London's once red-hot housing market has been rocked by a sudden collapse in prices after Far Eastern investors actually visited one of the areas where they were buying property. The Singaporean investors were planning to buy a number of loft-style apartments in one of Deptford's new high-rise developments off-plan, based on a prospectus that promised a "vibrant and buzzing cultural quarter minutes from London's premier financial centre."
"In the computer-generated images the agents showed us the block was surrounded by high end coffee shops, artisanal food shops and 'creative spaces'," one investor told us. "But in reality there were just two pawn shops, a 98p store and a Chicken Cottage."
Similar scenes have played out in other areas where new build apartments have been sold to Far Eastern investors. A group of Hong Kong buyers were led weeping from the site of one development in Elephant and Castle. And a Malaysian syndicate was said to be suing one London-based property management firm on the basis that Lewisham was "actually a bit shit."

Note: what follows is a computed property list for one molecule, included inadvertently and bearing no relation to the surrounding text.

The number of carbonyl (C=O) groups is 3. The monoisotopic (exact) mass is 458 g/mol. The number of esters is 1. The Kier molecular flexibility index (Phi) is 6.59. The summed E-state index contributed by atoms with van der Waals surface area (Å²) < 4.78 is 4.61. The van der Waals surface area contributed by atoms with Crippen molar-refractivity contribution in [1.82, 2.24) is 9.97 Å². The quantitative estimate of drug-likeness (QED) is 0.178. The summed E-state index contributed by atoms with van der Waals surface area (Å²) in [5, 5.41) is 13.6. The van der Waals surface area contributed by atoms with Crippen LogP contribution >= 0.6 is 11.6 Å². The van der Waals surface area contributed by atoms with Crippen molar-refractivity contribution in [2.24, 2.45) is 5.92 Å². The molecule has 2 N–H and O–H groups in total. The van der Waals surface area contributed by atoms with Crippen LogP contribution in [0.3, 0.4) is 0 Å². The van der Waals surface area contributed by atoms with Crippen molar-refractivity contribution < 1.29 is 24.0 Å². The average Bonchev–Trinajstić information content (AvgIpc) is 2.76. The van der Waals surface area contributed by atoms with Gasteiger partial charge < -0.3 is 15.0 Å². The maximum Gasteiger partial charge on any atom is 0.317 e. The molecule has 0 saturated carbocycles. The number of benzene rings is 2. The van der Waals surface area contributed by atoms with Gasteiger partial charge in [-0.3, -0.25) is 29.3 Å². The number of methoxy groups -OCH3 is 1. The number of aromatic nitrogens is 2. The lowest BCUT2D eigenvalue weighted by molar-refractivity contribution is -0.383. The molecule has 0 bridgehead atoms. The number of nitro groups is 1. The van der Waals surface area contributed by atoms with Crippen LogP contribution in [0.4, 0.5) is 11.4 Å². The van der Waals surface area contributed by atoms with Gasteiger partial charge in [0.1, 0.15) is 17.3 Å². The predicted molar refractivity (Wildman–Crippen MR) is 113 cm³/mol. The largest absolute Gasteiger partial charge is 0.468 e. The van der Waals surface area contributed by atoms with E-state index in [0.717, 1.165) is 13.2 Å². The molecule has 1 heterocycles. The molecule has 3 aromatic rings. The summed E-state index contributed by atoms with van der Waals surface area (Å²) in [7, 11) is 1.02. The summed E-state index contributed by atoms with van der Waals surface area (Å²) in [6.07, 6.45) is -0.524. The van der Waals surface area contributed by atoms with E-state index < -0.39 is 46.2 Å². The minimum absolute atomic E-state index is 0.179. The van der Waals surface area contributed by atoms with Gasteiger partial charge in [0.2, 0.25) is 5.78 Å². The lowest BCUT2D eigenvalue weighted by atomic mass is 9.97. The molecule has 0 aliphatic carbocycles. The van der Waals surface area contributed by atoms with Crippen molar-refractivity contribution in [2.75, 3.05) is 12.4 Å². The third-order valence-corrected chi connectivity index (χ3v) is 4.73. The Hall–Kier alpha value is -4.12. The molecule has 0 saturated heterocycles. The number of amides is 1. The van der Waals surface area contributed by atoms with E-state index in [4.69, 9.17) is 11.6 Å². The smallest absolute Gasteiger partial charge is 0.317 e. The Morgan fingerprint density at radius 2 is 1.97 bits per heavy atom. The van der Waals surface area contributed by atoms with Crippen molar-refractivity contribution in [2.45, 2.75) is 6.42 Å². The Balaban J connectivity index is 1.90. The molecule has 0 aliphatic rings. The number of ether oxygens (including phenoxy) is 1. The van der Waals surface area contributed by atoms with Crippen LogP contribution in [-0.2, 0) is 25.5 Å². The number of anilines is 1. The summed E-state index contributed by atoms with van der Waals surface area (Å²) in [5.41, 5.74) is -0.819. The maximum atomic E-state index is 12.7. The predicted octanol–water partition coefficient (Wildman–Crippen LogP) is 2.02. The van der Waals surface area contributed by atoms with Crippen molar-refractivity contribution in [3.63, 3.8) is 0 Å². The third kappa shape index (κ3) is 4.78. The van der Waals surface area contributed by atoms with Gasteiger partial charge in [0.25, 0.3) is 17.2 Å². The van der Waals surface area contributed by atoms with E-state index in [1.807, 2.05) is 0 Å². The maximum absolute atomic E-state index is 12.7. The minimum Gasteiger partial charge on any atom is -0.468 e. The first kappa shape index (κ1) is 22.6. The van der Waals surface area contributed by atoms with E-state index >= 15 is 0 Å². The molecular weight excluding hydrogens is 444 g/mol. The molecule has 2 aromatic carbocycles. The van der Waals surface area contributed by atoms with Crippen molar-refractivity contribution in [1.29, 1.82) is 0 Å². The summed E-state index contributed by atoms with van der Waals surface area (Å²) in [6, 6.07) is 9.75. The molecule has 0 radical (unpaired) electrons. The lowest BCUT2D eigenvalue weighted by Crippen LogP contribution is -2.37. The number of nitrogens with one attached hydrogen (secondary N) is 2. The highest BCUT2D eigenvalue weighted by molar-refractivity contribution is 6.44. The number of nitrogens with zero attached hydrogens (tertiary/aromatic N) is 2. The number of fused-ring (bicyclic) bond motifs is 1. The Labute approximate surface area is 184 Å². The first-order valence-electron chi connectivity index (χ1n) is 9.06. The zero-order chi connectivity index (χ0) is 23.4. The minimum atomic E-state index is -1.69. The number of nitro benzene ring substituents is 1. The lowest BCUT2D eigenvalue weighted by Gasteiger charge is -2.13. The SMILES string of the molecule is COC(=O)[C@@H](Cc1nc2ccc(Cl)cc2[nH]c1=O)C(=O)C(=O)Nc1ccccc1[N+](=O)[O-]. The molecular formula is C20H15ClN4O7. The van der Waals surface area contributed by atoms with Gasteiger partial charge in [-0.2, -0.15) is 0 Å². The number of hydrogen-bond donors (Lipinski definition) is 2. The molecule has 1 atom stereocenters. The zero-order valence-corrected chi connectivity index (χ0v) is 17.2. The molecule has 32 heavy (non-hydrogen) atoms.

The sudden price reversal marks a dramatic change of fortunes for London's housing market. Some experts had warned that the capital was in a housing crisis earlier in the year after a raft of newspaper commentary suggested that upper middle class white people were struggling to buy their first home.
"Housing market strife had previously been mostly about 36 illegal immigrants living in a lock-up in Newham or single mothers being thrown out of social housing because their estate had been bought by some cunt in Dubai," one agent confided to us. "But suddenly even Guardian columnists were having to move to Hastings, and you knew that the situation had reached crisis proportions."